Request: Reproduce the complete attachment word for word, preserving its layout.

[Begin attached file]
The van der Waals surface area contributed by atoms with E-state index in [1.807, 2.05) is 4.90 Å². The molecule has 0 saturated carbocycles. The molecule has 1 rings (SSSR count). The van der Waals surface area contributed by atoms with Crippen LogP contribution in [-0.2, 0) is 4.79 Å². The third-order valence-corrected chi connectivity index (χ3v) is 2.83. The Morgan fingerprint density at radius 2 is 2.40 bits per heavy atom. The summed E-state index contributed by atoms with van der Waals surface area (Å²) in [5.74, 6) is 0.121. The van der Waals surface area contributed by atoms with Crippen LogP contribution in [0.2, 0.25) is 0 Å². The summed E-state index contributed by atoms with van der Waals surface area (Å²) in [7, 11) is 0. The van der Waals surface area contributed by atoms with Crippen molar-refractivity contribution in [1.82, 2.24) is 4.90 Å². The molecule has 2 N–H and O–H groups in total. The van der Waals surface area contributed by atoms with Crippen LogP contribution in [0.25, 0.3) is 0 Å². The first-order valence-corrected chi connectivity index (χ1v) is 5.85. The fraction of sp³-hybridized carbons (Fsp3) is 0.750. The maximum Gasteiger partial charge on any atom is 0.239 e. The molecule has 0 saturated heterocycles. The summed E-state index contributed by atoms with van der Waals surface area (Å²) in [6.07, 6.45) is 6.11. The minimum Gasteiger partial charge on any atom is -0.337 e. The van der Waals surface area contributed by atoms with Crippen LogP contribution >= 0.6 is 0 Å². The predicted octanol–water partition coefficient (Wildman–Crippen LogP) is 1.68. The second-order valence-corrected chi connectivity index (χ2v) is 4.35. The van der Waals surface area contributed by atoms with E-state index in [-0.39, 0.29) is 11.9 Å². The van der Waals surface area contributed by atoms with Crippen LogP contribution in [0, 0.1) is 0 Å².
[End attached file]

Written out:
The van der Waals surface area contributed by atoms with E-state index in [1.807, 2.05) is 4.90 Å². The molecule has 0 saturated carbocycles. The molecule has 1 rings (SSSR count). The van der Waals surface area contributed by atoms with Crippen LogP contribution in [-0.2, 0) is 4.79 Å². The third-order valence-corrected chi connectivity index (χ3v) is 2.83. The Morgan fingerprint density at radius 2 is 2.40 bits per heavy atom. The summed E-state index contributed by atoms with van der Waals surface area (Å²) in [5.74, 6) is 0.121. The van der Waals surface area contributed by atoms with Crippen LogP contribution in [0.2, 0.25) is 0 Å². The summed E-state index contributed by atoms with van der Waals surface area (Å²) in [7, 11) is 0. The van der Waals surface area contributed by atoms with Crippen molar-refractivity contribution in [1.82, 2.24) is 4.90 Å². The molecule has 2 N–H and O–H groups in total. The van der Waals surface area contributed by atoms with Crippen LogP contribution in [0.25, 0.3) is 0 Å². The first-order valence-corrected chi connectivity index (χ1v) is 5.85. The fraction of sp³-hybridized carbons (Fsp3) is 0.750. The maximum Gasteiger partial charge on any atom is 0.239 e. The molecule has 0 saturated heterocycles. The summed E-state index contributed by atoms with van der Waals surface area (Å²) in [6.07, 6.45) is 6.11. The minimum Gasteiger partial charge on any atom is -0.337 e. The van der Waals surface area contributed by atoms with Crippen LogP contribution >= 0.6 is 0 Å². The predicted octanol–water partition coefficient (Wildman–Crippen LogP) is 1.68. The second-order valence-corrected chi connectivity index (χ2v) is 4.35. The van der Waals surface area contributed by atoms with E-state index in [-0.39, 0.29) is 11.9 Å². The van der Waals surface area contributed by atoms with Crippen LogP contribution in [0, 0.1) is 0 Å².